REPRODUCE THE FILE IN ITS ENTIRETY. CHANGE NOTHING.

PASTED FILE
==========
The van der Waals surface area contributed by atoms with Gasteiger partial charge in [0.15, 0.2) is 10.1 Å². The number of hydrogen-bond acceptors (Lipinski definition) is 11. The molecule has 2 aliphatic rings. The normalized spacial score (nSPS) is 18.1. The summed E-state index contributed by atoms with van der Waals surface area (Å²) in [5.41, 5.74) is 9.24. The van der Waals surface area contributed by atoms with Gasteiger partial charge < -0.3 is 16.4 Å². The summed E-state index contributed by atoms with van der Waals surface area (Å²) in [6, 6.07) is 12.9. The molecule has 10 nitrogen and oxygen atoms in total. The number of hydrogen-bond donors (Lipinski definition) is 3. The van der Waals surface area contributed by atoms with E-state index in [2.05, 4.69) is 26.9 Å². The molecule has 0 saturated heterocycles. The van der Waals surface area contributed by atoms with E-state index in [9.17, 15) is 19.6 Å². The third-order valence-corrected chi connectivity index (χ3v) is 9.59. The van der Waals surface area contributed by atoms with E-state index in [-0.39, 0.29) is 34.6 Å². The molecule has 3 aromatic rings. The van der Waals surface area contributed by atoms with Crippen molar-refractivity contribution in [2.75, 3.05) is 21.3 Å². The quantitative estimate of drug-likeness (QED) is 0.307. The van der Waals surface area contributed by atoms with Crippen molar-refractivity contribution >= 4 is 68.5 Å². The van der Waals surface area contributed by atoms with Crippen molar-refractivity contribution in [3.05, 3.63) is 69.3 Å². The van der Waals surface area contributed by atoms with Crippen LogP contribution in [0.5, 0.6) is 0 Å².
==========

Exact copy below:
The van der Waals surface area contributed by atoms with Gasteiger partial charge in [0.15, 0.2) is 10.1 Å². The number of hydrogen-bond acceptors (Lipinski definition) is 11. The molecule has 2 aliphatic rings. The normalized spacial score (nSPS) is 18.1. The summed E-state index contributed by atoms with van der Waals surface area (Å²) in [5.41, 5.74) is 9.24. The van der Waals surface area contributed by atoms with Gasteiger partial charge < -0.3 is 16.4 Å². The summed E-state index contributed by atoms with van der Waals surface area (Å²) in [6, 6.07) is 12.9. The molecule has 10 nitrogen and oxygen atoms in total. The number of hydrogen-bond donors (Lipinski definition) is 3. The van der Waals surface area contributed by atoms with E-state index in [2.05, 4.69) is 26.9 Å². The molecule has 0 saturated heterocycles. The van der Waals surface area contributed by atoms with E-state index in [9.17, 15) is 19.6 Å². The third-order valence-corrected chi connectivity index (χ3v) is 9.59. The van der Waals surface area contributed by atoms with E-state index in [-0.39, 0.29) is 34.6 Å². The molecule has 3 aromatic rings. The van der Waals surface area contributed by atoms with Crippen molar-refractivity contribution in [2.75, 3.05) is 21.3 Å². The quantitative estimate of drug-likeness (QED) is 0.307. The van der Waals surface area contributed by atoms with Crippen molar-refractivity contribution >= 4 is 68.5 Å². The van der Waals surface area contributed by atoms with Crippen molar-refractivity contribution in [3.05, 3.63) is 69.3 Å². The van der Waals surface area contributed by atoms with Crippen LogP contribution in [0.5, 0.6) is 0 Å².